At the throttle

Train Blog

August 19, 2022

On Sheet – Cork it

was at a local session a friend was hosting a while ago. And yes, I agree that model railroading can be, at times, frustrating. One of our members was having problems backing a cut into a siding – had a couple of derailments (and guess what – if you are in N-scale, get used to it). But he wouldn’t suffer in silence, no. He crabbed and carped in his frustration. I looked around and the host was catching every word. Told my buddy (as politely as I could) to cool it a bit. I guess nobody takes my advance. A […]
August 14, 2022

OpsLog – FEC – 08/13/2022

keep telling myself that I need to write a fun piece about the Florida East Coast where we ran operations today. But the owner/dispatcher looked exhausted after the session – he’d not dispatched in over a year. On the line we had ten operators from Orlando N-Trak, and even with our skills on the LM&O under warrants, this was an away game and the first time for these guys. The room was tight, nobody knew where anything was and how to do anything, and at one point the rain was hitting so hard I felt like we were going to […]
August 12, 2022

On Sheet – IDing the Perp

ne of those problems you might face on your first op session is where everything is, industry-wise. Sure, your waybills/switchlists/tabs might dictate that a car be dropped at Amalgamated Antimatter but it’s one of a dozen industries on your pike. How do your newbie crews find it? Well, there are many ways you can do this, all of them with pros and cons. Written Instructions: Sure, you can provide documentation for your operations, but generally one operator in ten will read them (and that’s only if he’s bored). Obvious Building Functionality: A fuel distributor and a stock pen are pretty […]
August 5, 2022

On Sheet – The Art of Operations

o I’m reading Sun-Tzu’s The Art of War. The applications of this are very interesting – just about every management style, political book or hobby how-to (from archery to gardening) makes an interpretation of The Art into their aspect. So let’s take the opening description, the rule atop all other rules, and apply it to hosting an operations session. After all, in this regard, you (as the host) are “the general” and your operators are your troops. And let me say that I apologize for any miss-interpretations in advance. I’m not that good a Taoist. So, the primary rule states […]
July 31, 2022

OpsLog – TY&E – 7/30/2022

t had been an easy light engine movement from Youngstown up to the sand and sawmill spurs. A minor problem – none of the tracks seemed to be carrying any current so I had to resort to strategies of a four-year-old and push my train around manually (Superintendent, please note!). Eventually all that 0-5-0 switching was done, the clock ticked up to go time, the head-end brakeman tossed the manual turnout, and off we rattled with four covered hoppers and five empty flats, down the long grade. We rolled through Youngstown right on the dot, with me checking my turnouts […]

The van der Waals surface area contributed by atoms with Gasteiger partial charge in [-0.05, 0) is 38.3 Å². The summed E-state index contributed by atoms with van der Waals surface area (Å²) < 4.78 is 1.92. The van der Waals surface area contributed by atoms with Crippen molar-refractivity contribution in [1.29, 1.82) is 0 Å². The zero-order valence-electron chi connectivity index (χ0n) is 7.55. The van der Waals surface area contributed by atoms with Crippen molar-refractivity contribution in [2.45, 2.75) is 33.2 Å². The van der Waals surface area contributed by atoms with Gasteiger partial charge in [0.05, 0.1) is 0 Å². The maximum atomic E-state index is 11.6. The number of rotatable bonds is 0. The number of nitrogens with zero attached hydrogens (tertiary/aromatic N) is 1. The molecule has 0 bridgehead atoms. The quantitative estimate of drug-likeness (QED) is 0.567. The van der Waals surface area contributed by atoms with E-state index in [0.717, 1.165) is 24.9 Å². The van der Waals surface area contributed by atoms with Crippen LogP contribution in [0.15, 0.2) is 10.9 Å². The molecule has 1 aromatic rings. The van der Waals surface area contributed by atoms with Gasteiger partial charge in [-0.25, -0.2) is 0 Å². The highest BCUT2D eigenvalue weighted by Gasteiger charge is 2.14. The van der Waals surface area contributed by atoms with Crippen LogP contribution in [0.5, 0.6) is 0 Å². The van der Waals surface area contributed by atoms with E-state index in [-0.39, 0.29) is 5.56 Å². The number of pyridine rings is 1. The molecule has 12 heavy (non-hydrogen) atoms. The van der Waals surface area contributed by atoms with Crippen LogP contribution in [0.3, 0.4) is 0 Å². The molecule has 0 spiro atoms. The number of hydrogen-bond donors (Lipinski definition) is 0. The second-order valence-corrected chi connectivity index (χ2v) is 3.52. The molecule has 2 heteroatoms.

July 29, 2022

On Sheet – Inglenook

ame across this the other night, a neat little switching puzzle you can probably do on your own railroad. I know the Tuscarora could do it so I’ll give it a try when I can and let you know how it goes. Okay, so the puzzle works this way. You need a mainline track with enough room for five (5) cars on the main to the left, and three (3) cars and an engine on the right. You also need two sidings that can each hold three (3) cars. Overall, it looks kinda like this:             […]
July 28, 2022

OpsLog – LM&O – 7/27/2022

o of course my medical zoom meeting went long. I blew out of the house with 40 minutes til train time, traffic was a bitch, but I came into the lot with ten minutes to spare. And the parking lot was full. Came in lugging my computer and called out hello and everyone gave me rousing hellos back. Given my last few weeks, this was a very nice glow to get. And the guys knew how to set up – the track was all clean, the jobs were signed up, and everyone was ready to go. I set the clocks […]
July 24, 2022

OpsLog – FEC – 7/23/2022

ot to moan about it too much, but I’ve only had surgery less than two weeks before this session. I’d seen the crew call for the Farnham’s FEC session and originally bowed out. After all, I didn’t want to collapse into a puddle of blood and other fluids in their train room. But a few days shy of the session, I girded my loins (still a bit painful), wrote them and asked if it wasn’t too late to come out (pre-surgery walking seems to have aided my recovery – that and wanting to run trains). The wife and I got […]
July 23, 2022

On Sheet – On Sheet? What?

few days ago someone asked me why I call this blog “On Sheet” in the first place. Fair question. Let’s take a break from ways to get our tiny boxcars to our tiny industries and chat about how railroads work. Or worked, as in past tense. You might have a small station on your railroad, one with a bay window and a semaphore signal out front. You might have assumed that that signal is to make trains stop and go. So did I until I bumped into Steve King and he got me into the religion of Time Table and […]
July 15, 2022

On Sheet – The Right Car for the Right Job

orry I was out – I was recovering from surgery (and no, it wasn’t brain removal). Anyway, last time we talked about using tabs-on-cars as a method of getting a car to a specific industry. This time, let’s make it even simpler – let’s assume that we’ll just switch by car type alone and not worry about reading those teeny tiny numbers or placing tabs on our roofwalks. Most model railroads do this in one shape or form. For example, if you go to a layout with a coal mine, you probably will just shove all the hoppers under the […]